Happy Days are Here Again?

 Notes

  1. This paper extends my November 2011 NPG FORUM paper “Is Fracking the Answer? To What?” To rebut the widespread current misapprehension that shale oil and gas provide a permanent answer to the fossil energy transition.
  2. The Potential Gas Committee, http://potentialgas.org. Critiqued in Slate: Future Tense, “What the Frack? Is there really 100 years’ worth of natural gas beneath the United States?” By Chris Nelder. Posted Thursday, Dec. 29, 2011, at 6:37 AM ET. The 2170 tcf estimate is the highest I have seen. The White House staff should have checked the source and the prediction, but perhaps they were not asked.
  3.  See Grant, The Collapsing Bubble: Growth and Fossil Energy (Santa Ana, CA: Seven Locks Press, 2005), p.25 for a table of the USGS 1995 U.S. and 2000 world projections of oil and gas resources. Or go to the original source: “Executive Summary by USGS World Energy Assessment Team. In USGS Digital Series 60. Table 1. World level summary of petroleum estimates for undiscovered conventional petroleum and reserve growth for oil, gas, and natural gas liquids (NGL).” at http://pubs.usgs.gov/dds/dds-060/ESpt4.html.
  4. USGS Science Feature, 4-18-2012, 2:42pm EDT: “World’s Oil and Gas Endowment”, by Jessica Robertson.   Note the shift in coverage.  The 191 b/b included known reserves and anticipated technological reserve growth, plus undiscovered recoverable resources of 83 b/b.   The new study covers only undiscovered recoverable resources, estimated now at 108 b/b. Revised data on known reserves are not yet published.
  5. USGS  NATIONAL  ASSESSMENT  OF  OIL  AND GAS RESOURCES UPDATE (August 2011): TOTAL OIL AND GAS RESOURCES (Sum of conventional and continuous resources.)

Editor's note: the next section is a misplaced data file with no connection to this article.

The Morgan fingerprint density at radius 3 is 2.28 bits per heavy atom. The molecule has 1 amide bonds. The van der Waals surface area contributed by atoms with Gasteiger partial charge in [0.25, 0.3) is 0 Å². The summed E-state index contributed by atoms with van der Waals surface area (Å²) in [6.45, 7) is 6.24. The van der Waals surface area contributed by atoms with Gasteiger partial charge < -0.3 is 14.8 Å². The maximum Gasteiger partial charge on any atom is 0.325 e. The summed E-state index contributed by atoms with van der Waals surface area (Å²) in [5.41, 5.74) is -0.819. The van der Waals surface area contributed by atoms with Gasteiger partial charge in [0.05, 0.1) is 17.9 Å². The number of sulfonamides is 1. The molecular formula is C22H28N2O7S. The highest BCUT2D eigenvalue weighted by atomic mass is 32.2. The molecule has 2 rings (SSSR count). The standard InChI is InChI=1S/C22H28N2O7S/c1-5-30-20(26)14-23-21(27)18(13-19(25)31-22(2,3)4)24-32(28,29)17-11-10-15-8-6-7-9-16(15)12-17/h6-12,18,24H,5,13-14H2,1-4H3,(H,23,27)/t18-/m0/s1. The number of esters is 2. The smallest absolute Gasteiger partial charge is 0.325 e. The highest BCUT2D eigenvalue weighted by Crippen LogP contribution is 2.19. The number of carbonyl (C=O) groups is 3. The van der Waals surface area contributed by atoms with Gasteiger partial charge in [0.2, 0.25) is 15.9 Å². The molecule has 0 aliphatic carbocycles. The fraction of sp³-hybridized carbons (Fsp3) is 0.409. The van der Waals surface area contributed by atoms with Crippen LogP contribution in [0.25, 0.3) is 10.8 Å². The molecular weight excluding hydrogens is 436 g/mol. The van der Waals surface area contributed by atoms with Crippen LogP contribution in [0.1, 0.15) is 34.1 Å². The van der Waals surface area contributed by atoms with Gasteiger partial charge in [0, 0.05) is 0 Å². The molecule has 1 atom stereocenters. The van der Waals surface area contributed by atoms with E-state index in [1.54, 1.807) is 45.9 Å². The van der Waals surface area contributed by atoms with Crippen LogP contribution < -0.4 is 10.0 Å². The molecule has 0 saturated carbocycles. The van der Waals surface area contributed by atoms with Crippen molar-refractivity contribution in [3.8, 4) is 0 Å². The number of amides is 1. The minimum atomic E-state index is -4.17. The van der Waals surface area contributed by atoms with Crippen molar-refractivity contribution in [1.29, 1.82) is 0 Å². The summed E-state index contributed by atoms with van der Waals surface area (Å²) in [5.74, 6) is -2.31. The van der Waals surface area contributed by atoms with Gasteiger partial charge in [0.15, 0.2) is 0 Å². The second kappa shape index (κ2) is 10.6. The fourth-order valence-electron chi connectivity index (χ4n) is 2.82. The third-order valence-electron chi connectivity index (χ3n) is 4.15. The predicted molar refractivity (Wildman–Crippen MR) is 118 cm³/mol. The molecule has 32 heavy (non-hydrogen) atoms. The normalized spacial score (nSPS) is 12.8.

6. DOE/EIA, AEO2012 Early Release Overview. Release Date:  January  23,  2012.     Report  Number:  DOE/ EIA-0383ER.
  7. See Note 1. The individual skeptics quoted are Arthur Berman and Lynn Pittinger.
  8.  James Hansen, director of the NASA Goddard Institute for Space Studies: New York Times OpEd p.29, May 10, 2012, titled “Game Over for the Climate.”
  9.  Grant,  The  Collapsing  Bubble:  Growth  and  Fossil Energy (Note 3), p.30.

Lindsey Grant

Lindsey Grant is a retired Foreign Service Officer; he was a China specialist and served as Director of the Office of Asian Communist Affairs, National Security Council staff member, and Department of State policy Planning staff member. As Deputy Secretary of State for Environmental and Population Affairs, he was Department of State coordinator for the Global 2000 Report to the President, Chairman of the interagency committee on Int'l Environmental Committee and US member of the UN ECE Committee of Experts on the Environment. His books include: Too Many People, Juggernaut, The Horseman and the Bureaucrat, Elephants in Volkswagen, How Many Americans?

Latest posts by Lindsey Grant (see all)

Like and Share:

,

advert
Social media & sharing icons powered by UltimatelySocial